Of course, much of that output was underpinned by acid and James's supernatural sense of melody, which eventually evolved and cohered into the last era of AFX, the juggernaut Analord series. Chosen Lords marked the culmination of James's second biggest alias in 2006, compiling selections from 42 vinyl-only tracks into a 10-song CD that stands among his best records. It was a resounding high note for James to end AFX on, but now he's brought it back. And though elements of the Lords material knock around in Orphaned Deejay Selek (2006-2008), the new record marks another shift in sound, one which doesn't give AFX the adrenaline shot that Syro gave Aphex Twin.
Opener "serge fenix Rendered 2" is somehow both awkward and ostentatious with its unhinged rhythmic blast, setting the tone for a record split between glimpses of classic AFX and less substantial curios. "dmx acid test" recaptures the twitchy restlessness in some of Analord's best tracks, but its 77 seconds are up before James can explore the concept. Instead, he jump cuts straight to "oberheim blacet1b," which builds on the anxiety and yet flows tangentially into miasmic pads and a snaking 303 sequence. The track's last minute or so is Orphaned Deejay Selek's first run through some proper AFX acid, and though it makes the less satisfying lead up worth the wait, there seems no good reason for James to play it so coy. Same goes for "bonus EMT beats," a nearly five-minute drum track (the record's second-longest song) that comes off like a test of his new drum machine and reverb unit. If this one was on the B-side of a two-tracker, you'd wonder why he wasted half a 12-inch on what could've been boiled down to a locked groove.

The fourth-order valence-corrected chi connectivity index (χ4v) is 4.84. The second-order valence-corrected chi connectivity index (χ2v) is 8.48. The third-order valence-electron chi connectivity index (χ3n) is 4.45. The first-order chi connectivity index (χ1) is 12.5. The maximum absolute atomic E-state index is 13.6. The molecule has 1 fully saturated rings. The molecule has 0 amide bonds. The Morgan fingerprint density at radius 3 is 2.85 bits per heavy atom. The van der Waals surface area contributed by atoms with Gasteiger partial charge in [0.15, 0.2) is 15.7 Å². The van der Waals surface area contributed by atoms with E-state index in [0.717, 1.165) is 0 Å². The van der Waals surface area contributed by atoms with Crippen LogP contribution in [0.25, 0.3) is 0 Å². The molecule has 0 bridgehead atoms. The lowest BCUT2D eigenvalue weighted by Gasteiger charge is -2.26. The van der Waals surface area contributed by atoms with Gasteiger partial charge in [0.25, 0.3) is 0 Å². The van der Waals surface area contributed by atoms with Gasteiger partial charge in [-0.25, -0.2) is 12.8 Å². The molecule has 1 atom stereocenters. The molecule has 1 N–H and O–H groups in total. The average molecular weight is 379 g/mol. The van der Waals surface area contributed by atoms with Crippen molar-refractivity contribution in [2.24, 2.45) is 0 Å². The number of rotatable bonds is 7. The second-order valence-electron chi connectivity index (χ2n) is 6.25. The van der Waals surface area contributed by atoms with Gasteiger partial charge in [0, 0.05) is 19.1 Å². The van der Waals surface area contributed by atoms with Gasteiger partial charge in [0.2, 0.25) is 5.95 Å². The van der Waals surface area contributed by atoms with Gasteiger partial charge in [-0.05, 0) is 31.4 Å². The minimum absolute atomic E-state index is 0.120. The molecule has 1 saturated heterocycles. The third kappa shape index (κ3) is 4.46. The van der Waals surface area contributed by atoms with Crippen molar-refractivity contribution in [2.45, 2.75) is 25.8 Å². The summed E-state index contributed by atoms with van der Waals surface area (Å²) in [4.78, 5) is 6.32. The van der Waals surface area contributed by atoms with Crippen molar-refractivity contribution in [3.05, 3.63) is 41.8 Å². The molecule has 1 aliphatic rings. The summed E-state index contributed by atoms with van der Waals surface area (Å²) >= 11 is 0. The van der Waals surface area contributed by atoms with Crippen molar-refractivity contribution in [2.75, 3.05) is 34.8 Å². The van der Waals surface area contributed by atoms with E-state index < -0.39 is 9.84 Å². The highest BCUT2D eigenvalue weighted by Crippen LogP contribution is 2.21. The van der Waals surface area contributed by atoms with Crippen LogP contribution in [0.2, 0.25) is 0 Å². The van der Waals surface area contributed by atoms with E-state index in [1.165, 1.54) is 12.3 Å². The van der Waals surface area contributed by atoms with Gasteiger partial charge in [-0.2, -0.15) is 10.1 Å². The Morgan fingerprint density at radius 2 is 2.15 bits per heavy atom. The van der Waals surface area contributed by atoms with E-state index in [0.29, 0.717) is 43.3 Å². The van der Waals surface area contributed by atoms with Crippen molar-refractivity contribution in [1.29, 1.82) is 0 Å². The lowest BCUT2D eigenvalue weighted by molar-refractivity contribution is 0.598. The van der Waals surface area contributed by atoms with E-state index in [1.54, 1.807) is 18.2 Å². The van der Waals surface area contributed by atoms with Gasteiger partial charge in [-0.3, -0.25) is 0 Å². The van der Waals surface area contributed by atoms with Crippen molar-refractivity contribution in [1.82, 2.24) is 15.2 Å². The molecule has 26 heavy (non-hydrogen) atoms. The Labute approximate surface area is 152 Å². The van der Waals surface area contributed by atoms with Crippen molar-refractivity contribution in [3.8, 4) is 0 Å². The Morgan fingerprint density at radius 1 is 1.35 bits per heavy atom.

Almost as if James is apologizing for the indulgence, "simple slamming b 2" grabs the baton and lives up to its name; finally, here's one the "deejays" might actually "selek." "NEOTEKT72" is an excellent bit of low-slung funk, and makes for another keeper the jocks can play out. James leans hard on one of his slickest grooves in recent memory, landing somewhere between "Cilonen"'s back alley glare and the sloping canter of Syro's "produk 29."
That kind of focus is all too rare in the splintered tracklist. Quick beat suites "midi pipe1c sds3time cube/klonedrm" and "r8m neotek beat" use their couple of minutes wisely when they zero in quick on some sticky drum patterns laced with RDJ's sinister sense of humor. Memories of Drukqs and Richard D. James Album dust those tracks, but they're inexplicably cut short before realizing that potential.
Whatever James puts his name to could and should never be expected to make conventional sense, so Orphaned Deejay Selek only falters when denying his own slippery logic. The Cornish legend could've given "bonus EMT beats" to one of those sketchy SoundCloud accounts, left "dmx acid test" to his trove of personal archives, and used that extra six minutes to develop the wonky grooves in "midi pipe1c sds3time cube/klonedrm" and "r8m neotek beat"—it would've made a more fulfilling release. Ultimately, it feels like splitting hairs to criticize a singular artist for having precisely the kind of mercurial attitude that makes his music great. There's really no such thing as a bad Aphex record, just one that fills out the bottom of the bell curve.